In off-topic news, I got some reading done over winter break. A friend recommended The Book of the New Sun, a sci-fi/fantasy tetralogy by Gene Wolfe. I am precisely halfway through.
I'm assuming that most of you have never read it or heard of it. Very briefly, it centers on a professional torturer, the narrator, Severian, who gets exiled from his home. As he adventures, we slowly get a description of the world, though he doesn't seem to understand a lot of it. It's a world so far in the future that technology has gone all the way and come back again, leaving remnants that are indistinguishable from magic.
This is... my kind of book. There are a lot of puzzles littered around, things you would miss without reading carefully and connecting the dots. For a non-spoiler example, Severian once describes a painting of a knight in a desert with a reflective helmet without eye slits, and a strange staff with a banner. A character remarks that the moon wasn't irrigated at the time of the painting.
But a lot of it just doesn't make sense. Either because I missed it, it's explained later, or because there are just too many mysteries for them all to be explained by an unreliable narrator. I find both the solved and unsolved mysteries to be wonderful.
There's also a deep undercurrent of irony. Severian pledges loyalty both to the guild of torturers, as well as to a revolutionary death cult that wishes to defeat the current political structure and bring back the prosperity of ancient times. Neither allegiance has very good justification, and they contradict each other. This hit me half-way through the first book, and I got to thinking how profoundly silly are many of the things in the world, many of the things Severian does, as well as his self-indulgent philosophical musings (once he compares the art of writing to the art of torturing). This is good, because I need my literature to be coated with a layer of satire so thick that it's virtually unrecognizable as such.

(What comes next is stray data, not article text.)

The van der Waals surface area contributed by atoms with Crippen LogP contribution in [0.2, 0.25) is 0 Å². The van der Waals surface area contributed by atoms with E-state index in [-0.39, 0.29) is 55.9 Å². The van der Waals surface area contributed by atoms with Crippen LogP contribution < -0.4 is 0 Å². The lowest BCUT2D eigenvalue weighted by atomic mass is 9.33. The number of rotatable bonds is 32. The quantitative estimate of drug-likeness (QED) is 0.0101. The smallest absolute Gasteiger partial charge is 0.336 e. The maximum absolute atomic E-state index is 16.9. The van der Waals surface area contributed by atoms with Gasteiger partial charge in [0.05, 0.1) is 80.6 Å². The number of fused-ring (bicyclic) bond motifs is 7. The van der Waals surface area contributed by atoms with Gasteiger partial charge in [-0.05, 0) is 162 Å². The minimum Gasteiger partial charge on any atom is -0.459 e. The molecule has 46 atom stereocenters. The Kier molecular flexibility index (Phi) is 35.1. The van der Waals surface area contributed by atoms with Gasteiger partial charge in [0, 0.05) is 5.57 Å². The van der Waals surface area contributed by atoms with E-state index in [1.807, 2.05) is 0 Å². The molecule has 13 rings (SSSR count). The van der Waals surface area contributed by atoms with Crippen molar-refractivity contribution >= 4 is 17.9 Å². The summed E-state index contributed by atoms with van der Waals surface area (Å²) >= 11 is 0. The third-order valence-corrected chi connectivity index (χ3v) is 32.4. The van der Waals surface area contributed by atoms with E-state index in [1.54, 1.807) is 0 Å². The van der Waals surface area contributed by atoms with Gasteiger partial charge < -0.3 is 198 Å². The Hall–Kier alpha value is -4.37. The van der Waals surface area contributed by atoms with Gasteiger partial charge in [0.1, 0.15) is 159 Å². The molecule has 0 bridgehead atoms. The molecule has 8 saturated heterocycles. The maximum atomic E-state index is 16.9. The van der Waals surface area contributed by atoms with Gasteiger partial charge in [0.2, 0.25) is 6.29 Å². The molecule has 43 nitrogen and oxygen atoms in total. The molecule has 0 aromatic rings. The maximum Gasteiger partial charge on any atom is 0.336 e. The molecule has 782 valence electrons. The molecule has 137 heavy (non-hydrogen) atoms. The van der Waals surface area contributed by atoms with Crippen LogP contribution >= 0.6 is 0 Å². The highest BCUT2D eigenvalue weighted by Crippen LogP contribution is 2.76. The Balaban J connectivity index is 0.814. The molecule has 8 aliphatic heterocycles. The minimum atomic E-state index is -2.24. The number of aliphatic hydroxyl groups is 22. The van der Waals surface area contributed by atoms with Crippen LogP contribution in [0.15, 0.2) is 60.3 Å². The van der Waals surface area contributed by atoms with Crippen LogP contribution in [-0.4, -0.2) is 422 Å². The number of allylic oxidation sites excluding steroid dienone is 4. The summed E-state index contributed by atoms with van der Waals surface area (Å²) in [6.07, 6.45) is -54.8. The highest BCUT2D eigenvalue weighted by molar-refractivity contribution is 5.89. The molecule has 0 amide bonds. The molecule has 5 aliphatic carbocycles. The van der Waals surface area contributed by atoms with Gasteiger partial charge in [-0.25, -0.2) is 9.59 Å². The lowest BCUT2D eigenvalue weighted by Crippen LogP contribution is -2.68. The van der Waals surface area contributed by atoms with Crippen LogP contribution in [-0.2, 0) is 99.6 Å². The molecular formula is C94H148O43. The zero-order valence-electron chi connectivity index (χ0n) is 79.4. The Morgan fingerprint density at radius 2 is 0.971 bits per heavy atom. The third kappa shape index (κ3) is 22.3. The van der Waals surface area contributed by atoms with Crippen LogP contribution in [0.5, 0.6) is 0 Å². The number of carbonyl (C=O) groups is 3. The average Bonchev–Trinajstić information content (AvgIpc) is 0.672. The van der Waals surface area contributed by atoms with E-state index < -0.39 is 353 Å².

I also read The Curious Incident of the Dog in the Night-time, which is a very different book. It also has puzzles, but of the explicit sort, since the narrator just likes doing math and puzzles. I found these a lot easier to solve than the ones in The Book of the New Sun, because wouldn't you know it, I am very skilled at solving explicit puzzles. It was a light, decent read.
I heard that it was told from the perspective of an autistic boy, but I know better than to take it for granted that it's an accurate portrayal. It'd probably be best to ask an autistic person or an autism expert. A quick google turned up some differing opinions, as well as a statement by the author that he has no autism expertise. Well, there you go... I offer no further opinion, as I don't have the expertise for my opinion to be worth anything.